Luna Abandons ‘Penthouse’ For Stage
Though frontman Dean Wareham’s deadpan delivery and perpetual straight face were little indication, Luna’s shimmering guitar pop shone brilliantly Saturday night, illuminating the bleak and twisted landscape Wareham navigates with such svelte.
Waking their latest triumph, Penthouse, from its mordant and mellow foundation, Wareham and Sean Eden’s wall of swirling, simmering guitars blared a full-tilt, cosmic radio clamor. Stomping through a transcendent set that included all of Penthouse’s ten tracks, former-Feelie Stanley Demenski pounded an unwaveringly ferocious backbeat, bolstered by ex-Chills Justin Harwood’s bone-rattling and dexterous bass rumbling.
Eden’s bent hooks on “Sideshow by the Seashore” and “Chinatown” rollicked with a vaguely Eastern flavor, twisting and ebbing within the band’s trance-inducing extended jams. Noodling ceaselessly on the frettboard, Wareham too charged “23 Minutes in Brussels” and “Lost in Space” with spooky, atmospheric electricity. Though the band deftly employed a throbbing, swelling formula, lifting and dropping the gaping audience in finely hewn increments, they did so with a studied, emphatic precision.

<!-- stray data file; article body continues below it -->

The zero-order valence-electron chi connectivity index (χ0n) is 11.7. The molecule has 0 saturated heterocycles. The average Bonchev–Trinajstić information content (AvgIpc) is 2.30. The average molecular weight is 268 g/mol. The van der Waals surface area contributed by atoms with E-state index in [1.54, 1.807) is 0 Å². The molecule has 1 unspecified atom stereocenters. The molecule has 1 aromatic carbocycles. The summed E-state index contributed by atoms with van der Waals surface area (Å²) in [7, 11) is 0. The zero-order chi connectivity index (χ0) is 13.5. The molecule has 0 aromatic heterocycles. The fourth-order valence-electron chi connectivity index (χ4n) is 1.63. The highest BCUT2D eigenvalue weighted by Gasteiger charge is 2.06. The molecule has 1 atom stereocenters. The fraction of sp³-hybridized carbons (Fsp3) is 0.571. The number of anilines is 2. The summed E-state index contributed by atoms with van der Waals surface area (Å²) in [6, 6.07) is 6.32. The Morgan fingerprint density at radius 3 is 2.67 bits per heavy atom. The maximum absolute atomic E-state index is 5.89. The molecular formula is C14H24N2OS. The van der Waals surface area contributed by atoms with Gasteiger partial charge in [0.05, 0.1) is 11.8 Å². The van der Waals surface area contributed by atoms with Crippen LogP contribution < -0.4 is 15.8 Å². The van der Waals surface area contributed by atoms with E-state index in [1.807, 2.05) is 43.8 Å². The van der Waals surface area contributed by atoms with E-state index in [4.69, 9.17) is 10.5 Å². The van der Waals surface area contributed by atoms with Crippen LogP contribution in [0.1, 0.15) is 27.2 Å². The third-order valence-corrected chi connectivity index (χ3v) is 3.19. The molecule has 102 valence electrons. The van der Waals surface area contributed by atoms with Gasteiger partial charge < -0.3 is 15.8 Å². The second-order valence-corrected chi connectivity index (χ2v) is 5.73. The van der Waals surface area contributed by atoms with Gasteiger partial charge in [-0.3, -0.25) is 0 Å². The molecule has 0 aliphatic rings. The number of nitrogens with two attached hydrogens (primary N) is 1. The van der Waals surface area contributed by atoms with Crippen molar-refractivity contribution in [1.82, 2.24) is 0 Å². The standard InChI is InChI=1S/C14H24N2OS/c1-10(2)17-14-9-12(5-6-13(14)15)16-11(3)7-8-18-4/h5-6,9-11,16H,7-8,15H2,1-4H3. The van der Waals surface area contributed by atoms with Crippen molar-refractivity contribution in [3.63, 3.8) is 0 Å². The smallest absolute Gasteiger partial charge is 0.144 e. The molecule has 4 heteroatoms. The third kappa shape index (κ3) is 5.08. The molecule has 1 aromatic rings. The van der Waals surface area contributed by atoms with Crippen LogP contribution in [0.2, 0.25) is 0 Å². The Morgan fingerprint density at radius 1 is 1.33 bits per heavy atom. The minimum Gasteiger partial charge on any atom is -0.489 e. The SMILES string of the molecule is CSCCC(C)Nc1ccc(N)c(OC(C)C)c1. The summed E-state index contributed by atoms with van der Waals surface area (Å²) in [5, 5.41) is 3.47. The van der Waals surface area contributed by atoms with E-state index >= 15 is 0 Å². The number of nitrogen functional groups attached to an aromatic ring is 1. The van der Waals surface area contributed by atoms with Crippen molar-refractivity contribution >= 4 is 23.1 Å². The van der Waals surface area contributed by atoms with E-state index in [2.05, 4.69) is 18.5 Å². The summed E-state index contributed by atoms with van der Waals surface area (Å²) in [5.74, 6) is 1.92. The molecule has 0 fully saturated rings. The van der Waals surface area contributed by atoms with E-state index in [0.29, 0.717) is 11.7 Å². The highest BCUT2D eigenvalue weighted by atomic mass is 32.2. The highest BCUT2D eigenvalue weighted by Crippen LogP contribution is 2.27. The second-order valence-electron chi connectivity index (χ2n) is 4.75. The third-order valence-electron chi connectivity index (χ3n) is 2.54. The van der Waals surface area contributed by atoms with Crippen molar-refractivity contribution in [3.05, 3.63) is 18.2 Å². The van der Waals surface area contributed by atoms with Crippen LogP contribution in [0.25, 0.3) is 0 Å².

By the time the straight-ahead noise-pop of “Hedgehog” rolled around, Wareham and company were fully revved — and so were the throngs — the former Galaxy 500 singer hollering grimly over the din, “I don’t know what you’re saying, but I hate it anyway.” Having peaked with Televisionesque crunch, Luna then began the descent, traipsing like automatons through “Tigerlilly” from 1993’s Bewitched before closing with the Velvety exploration of “Freakin’ and Peakin’.” Encoring with a sedated “Kalamazoo,” Wareham and Eden conspired to a hurricane rush of guitar wailing before calling it quits — Wareham finally cracking a smile — with the droning and dreamy run of Beat Happening’s “Indian Summer.”
Openers Liquorice ushered in the evening with a fitful set of tempo-jarring alternapop from their 4AD debut, Listening Cap. Tsunami’s engagingly tough Jenny Toomey warbled and swayed, chained to her mic and guitar, while guitarist Dan Littleton and drummer Trey Many plodded through the intricately time signatured “Drive Around,” “Keeping the Weekend Free” and “No Excuses.” Suffering through an inordinately chatty and impatient audience with style, Toomey punched up “Bates Stamper”‘s venomous “Slide the fuck away” refrain with victorious enthusiasm.
This review first appeared on Rolling Stone Online